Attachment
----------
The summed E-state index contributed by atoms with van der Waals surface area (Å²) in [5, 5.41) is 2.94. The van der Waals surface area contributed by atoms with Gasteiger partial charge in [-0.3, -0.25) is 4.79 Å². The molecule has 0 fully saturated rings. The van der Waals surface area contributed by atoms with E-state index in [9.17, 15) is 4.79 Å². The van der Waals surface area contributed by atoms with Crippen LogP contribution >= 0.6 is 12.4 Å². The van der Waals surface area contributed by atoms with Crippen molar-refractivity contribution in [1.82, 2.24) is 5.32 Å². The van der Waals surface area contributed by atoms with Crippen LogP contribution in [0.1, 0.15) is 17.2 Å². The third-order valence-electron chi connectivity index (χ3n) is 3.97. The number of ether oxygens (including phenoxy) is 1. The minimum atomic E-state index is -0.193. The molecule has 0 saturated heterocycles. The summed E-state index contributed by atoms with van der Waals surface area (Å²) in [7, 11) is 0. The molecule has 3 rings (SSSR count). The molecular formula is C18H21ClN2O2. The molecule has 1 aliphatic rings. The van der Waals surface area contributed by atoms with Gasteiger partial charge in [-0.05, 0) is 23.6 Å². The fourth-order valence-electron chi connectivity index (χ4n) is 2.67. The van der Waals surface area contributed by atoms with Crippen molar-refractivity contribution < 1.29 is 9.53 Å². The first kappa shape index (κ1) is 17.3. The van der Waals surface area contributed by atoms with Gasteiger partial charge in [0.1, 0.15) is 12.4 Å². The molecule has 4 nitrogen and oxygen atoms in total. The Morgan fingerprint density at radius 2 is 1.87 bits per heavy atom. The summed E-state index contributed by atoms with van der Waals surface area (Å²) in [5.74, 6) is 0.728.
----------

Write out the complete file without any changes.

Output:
The summed E-state index contributed by atoms with van der Waals surface area (Å²) in [5, 5.41) is 2.94. The van der Waals surface area contributed by atoms with Gasteiger partial charge in [-0.3, -0.25) is 4.79 Å². The molecule has 0 fully saturated rings. The van der Waals surface area contributed by atoms with E-state index in [9.17, 15) is 4.79 Å². The van der Waals surface area contributed by atoms with Crippen LogP contribution >= 0.6 is 12.4 Å². The van der Waals surface area contributed by atoms with Crippen molar-refractivity contribution in [1.82, 2.24) is 5.32 Å². The van der Waals surface area contributed by atoms with Crippen LogP contribution in [0.1, 0.15) is 17.2 Å². The third-order valence-electron chi connectivity index (χ3n) is 3.97. The number of ether oxygens (including phenoxy) is 1. The minimum atomic E-state index is -0.193. The molecule has 0 saturated heterocycles. The summed E-state index contributed by atoms with van der Waals surface area (Å²) in [7, 11) is 0. The molecule has 3 rings (SSSR count). The molecular formula is C18H21ClN2O2. The molecule has 1 aliphatic rings. The van der Waals surface area contributed by atoms with Gasteiger partial charge in [-0.05, 0) is 23.6 Å². The fourth-order valence-electron chi connectivity index (χ4n) is 2.67. The van der Waals surface area contributed by atoms with Crippen molar-refractivity contribution < 1.29 is 9.53 Å². The first kappa shape index (κ1) is 17.3. The van der Waals surface area contributed by atoms with Gasteiger partial charge in [0.1, 0.15) is 12.4 Å². The molecule has 4 nitrogen and oxygen atoms in total. The Morgan fingerprint density at radius 2 is 1.87 bits per heavy atom. The summed E-state index contributed by atoms with van der Waals surface area (Å²) in [5.74, 6) is 0.728.